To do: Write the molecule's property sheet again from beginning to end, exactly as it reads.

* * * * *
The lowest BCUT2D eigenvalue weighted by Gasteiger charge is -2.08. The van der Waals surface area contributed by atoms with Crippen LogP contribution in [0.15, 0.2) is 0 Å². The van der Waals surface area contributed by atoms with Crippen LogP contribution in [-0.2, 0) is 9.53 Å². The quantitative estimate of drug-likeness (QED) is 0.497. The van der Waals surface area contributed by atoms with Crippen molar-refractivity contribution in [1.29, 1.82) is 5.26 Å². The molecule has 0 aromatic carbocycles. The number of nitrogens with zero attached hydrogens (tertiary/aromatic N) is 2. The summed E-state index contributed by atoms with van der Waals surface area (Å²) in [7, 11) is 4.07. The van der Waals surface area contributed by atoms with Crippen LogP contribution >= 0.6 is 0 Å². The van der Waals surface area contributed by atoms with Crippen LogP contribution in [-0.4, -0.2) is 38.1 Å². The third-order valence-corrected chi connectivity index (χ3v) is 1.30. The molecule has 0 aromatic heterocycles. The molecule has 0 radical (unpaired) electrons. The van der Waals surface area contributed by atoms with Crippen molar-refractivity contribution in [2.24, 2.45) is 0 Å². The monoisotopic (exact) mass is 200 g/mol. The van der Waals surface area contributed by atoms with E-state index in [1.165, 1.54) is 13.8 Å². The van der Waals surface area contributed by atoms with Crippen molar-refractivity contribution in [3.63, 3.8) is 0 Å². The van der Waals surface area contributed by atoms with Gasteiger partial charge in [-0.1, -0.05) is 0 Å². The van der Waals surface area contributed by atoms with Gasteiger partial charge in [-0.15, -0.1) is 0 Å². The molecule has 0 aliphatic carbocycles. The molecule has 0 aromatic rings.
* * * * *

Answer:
The lowest BCUT2D eigenvalue weighted by Gasteiger charge is -2.08. The van der Waals surface area contributed by atoms with Crippen LogP contribution in [0.15, 0.2) is 0 Å². The van der Waals surface area contributed by atoms with Crippen LogP contribution in [-0.2, 0) is 9.53 Å². The quantitative estimate of drug-likeness (QED) is 0.497. The van der Waals surface area contributed by atoms with Crippen molar-refractivity contribution in [1.29, 1.82) is 5.26 Å². The molecule has 0 aromatic carbocycles. The number of nitrogens with zero attached hydrogens (tertiary/aromatic N) is 2. The summed E-state index contributed by atoms with van der Waals surface area (Å²) in [7, 11) is 4.07. The van der Waals surface area contributed by atoms with Crippen LogP contribution >= 0.6 is 0 Å². The van der Waals surface area contributed by atoms with Crippen LogP contribution in [-0.4, -0.2) is 38.1 Å². The third-order valence-corrected chi connectivity index (χ3v) is 1.30. The molecule has 0 aromatic heterocycles. The molecule has 0 radical (unpaired) electrons. The van der Waals surface area contributed by atoms with Crippen molar-refractivity contribution in [2.24, 2.45) is 0 Å². The monoisotopic (exact) mass is 200 g/mol. The van der Waals surface area contributed by atoms with E-state index in [1.165, 1.54) is 13.8 Å². The van der Waals surface area contributed by atoms with Crippen molar-refractivity contribution in [3.63, 3.8) is 0 Å². The van der Waals surface area contributed by atoms with Gasteiger partial charge in [-0.1, -0.05) is 0 Å². The van der Waals surface area contributed by atoms with Gasteiger partial charge in [-0.15, -0.1) is 0 Å². The molecule has 0 aliphatic carbocycles. The molecule has 0 aromatic rings.